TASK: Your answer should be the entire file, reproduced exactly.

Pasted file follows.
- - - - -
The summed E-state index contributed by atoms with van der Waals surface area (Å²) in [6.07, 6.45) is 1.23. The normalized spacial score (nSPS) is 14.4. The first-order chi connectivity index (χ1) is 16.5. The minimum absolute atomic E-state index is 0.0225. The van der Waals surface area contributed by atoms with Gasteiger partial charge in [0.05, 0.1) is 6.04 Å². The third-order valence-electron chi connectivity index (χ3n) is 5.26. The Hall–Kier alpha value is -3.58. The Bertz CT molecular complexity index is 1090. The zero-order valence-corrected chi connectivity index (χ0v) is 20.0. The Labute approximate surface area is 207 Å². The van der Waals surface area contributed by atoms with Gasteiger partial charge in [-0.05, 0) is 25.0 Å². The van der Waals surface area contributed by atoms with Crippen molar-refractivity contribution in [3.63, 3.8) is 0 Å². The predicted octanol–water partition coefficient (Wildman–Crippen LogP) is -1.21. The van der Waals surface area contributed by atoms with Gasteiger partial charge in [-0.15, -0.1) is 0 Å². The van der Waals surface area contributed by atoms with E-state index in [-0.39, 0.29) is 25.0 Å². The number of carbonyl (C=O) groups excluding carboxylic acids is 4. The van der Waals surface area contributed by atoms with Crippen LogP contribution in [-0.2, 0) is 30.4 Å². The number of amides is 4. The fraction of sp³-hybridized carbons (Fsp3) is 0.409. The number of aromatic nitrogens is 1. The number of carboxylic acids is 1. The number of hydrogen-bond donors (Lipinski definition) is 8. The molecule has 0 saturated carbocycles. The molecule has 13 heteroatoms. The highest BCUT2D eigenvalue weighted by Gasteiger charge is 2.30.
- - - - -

The summed E-state index contributed by atoms with van der Waals surface area (Å²) in [6.07, 6.45) is 1.23. The normalized spacial score (nSPS) is 14.4. The first-order chi connectivity index (χ1) is 16.5. The minimum absolute atomic E-state index is 0.0225. The van der Waals surface area contributed by atoms with Gasteiger partial charge in [0.05, 0.1) is 6.04 Å². The third-order valence-electron chi connectivity index (χ3n) is 5.26. The Hall–Kier alpha value is -3.58. The Bertz CT molecular complexity index is 1090. The zero-order valence-corrected chi connectivity index (χ0v) is 20.0. The Labute approximate surface area is 207 Å². The van der Waals surface area contributed by atoms with Gasteiger partial charge in [-0.05, 0) is 25.0 Å². The van der Waals surface area contributed by atoms with Crippen molar-refractivity contribution in [3.63, 3.8) is 0 Å². The predicted octanol–water partition coefficient (Wildman–Crippen LogP) is -1.21. The van der Waals surface area contributed by atoms with Gasteiger partial charge in [-0.15, -0.1) is 0 Å². The van der Waals surface area contributed by atoms with E-state index in [-0.39, 0.29) is 25.0 Å². The number of carbonyl (C=O) groups excluding carboxylic acids is 4. The van der Waals surface area contributed by atoms with Crippen LogP contribution in [-0.2, 0) is 30.4 Å². The number of amides is 4. The fraction of sp³-hybridized carbons (Fsp3) is 0.409. The number of aromatic nitrogens is 1. The number of carboxylic acids is 1. The number of hydrogen-bond donors (Lipinski definition) is 8. The molecule has 0 saturated carbocycles. The molecule has 13 heteroatoms. The highest BCUT2D eigenvalue weighted by Gasteiger charge is 2.30.